NeuroHormone-Complete-Plus-Profile-saliva-urine NeuroHormone-Complete-Plus-Profile-saliva-urine
NeuroHormone Complete Plus Profile; saliva & urine NeuroHormone Complete Plus Profile; saliva & urine

NeuroHormone Complete Plus Profile; saliva & urine

The NeuroHormone Complete Plus Profile combines the Comprehensive Plus Hormone Profile and the Neurobasic Profile. The Comprehensive Plus Profile expands on the Comprehensive Profile and includes estrone (E1), estriol (E3), and the Estrogen Quotient (EQ). Henry Lemon MD developed the Estrogen Quotient, a simple ratio of the cancer protective E3 relative to the proliferative estrogens E1 and E2, to assess breast cancer risk. A lower number (<1.0) indicates increased risk, and a higher number (>1.0) signifies lower risk. Dr. Lemon stated that for maximum protection, an optimal EQ is >1.5. This information may be extrapolated to provide information on other estrogen driven disorders. Because the research on the EQ focused on women, no reference range has been established for males, however some health care providers appreciate the information the additional estrogens provide in relation to prostate health. 

Urinary neurotransmitter testing provides an overall assessment of the body's ability to make and break down neurotransmitters and are representative of whole body levels. Neurotransmitters are secreted all through the body, in neurons of both the central and peripheral nervous systems. The enzymes, cofactors and precursors in neurotransmitter metabolism in general are the same in the periphery and in the central nervous system. Therefore, alterations in urinary neurotransmitter levels assessed in urine provide important clinical information, and may be associated with many symptoms including cognitive and mood concerns, diminished drive, fatigue and sleep difficulties, cravings, addictions and pain. Associations between urinary neurotransmitter levels and health conditions have been documented in scientific literature and may provide valuable insights as part of a comprehensive health assessment.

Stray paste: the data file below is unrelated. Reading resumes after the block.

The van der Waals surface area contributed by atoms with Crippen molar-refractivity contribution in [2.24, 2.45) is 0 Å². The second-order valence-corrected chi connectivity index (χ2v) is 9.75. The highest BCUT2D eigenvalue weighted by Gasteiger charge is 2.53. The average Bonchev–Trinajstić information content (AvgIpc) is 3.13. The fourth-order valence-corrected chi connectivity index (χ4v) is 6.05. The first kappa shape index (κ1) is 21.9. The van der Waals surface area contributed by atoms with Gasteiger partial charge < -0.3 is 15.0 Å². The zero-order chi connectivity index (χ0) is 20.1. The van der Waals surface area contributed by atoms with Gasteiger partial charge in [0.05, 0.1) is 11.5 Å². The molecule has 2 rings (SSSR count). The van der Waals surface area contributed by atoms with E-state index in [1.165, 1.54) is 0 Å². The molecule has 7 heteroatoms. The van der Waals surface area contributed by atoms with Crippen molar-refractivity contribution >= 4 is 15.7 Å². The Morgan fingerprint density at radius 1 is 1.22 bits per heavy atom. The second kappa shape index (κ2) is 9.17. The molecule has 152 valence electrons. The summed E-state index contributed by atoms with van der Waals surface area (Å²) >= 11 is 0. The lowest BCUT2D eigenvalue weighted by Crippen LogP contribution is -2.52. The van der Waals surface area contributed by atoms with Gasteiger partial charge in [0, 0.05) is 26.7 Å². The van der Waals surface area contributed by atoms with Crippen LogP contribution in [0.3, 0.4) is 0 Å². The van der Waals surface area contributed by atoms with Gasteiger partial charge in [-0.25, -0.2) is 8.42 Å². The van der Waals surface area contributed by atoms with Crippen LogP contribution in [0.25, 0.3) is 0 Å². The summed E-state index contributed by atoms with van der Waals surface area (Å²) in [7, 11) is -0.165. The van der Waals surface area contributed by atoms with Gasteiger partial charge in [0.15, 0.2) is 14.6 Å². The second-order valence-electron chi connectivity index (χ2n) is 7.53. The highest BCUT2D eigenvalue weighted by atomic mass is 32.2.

Please note: If you suspect that your patient has kidney damage or compromised renal function, a 24-hour collection is a better option to accurately assess excretion of the neurotransmitters.

Click here to learn more about 24-hour vs. spot collections for neurotransmitters.

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Useful for:

  • Increased risk of developing breast cancer 
  • History of breast cancer or other hormonally sensitive cancers 
  • Personal or family history of autoimmune disease 
  • PCOS 
  • Mood concerns, such as depression, anxiety
  • Diminished energy/fatigue
  • Insomnia
  • Cognitive concerns such as forgetfulness, inattention, brain fog
  • Addiction, dependency
  • Obsessions and cravings
  • Chronic illness, immune deficiency
  • Pain
  • Low libido, sexual dysfunction

Turnaround Time

5 to 7 days

Analytes Tested

Click any analyte name for additional clinical information, including reference ranges, specimen collection, stability and rejection criteria.

List price applies when filing with insurance or Medicare, or when billing a patient directly. Prompt payment pricing applies when billing to a physician account or prepayment is received with the test.

Doctor's Data offers profiles containing multiple analytes. *Multiple analytes may be billed under a single CPT code. Many analytes can be ordered individually. Pricing may vary. Click on a specific analyte for more information or read our detailed billing and payment policies.

The CPT codes listed on our website are for informational purposes only. This information is our interpretation of CPT coding requirements and may not necessarily be correct. You are advised to consult the CPT Coding Manual published by the American Medical Association. Doctor's Data, Inc. takes no responsibility for billing errors due to your use of any CPT information from our website.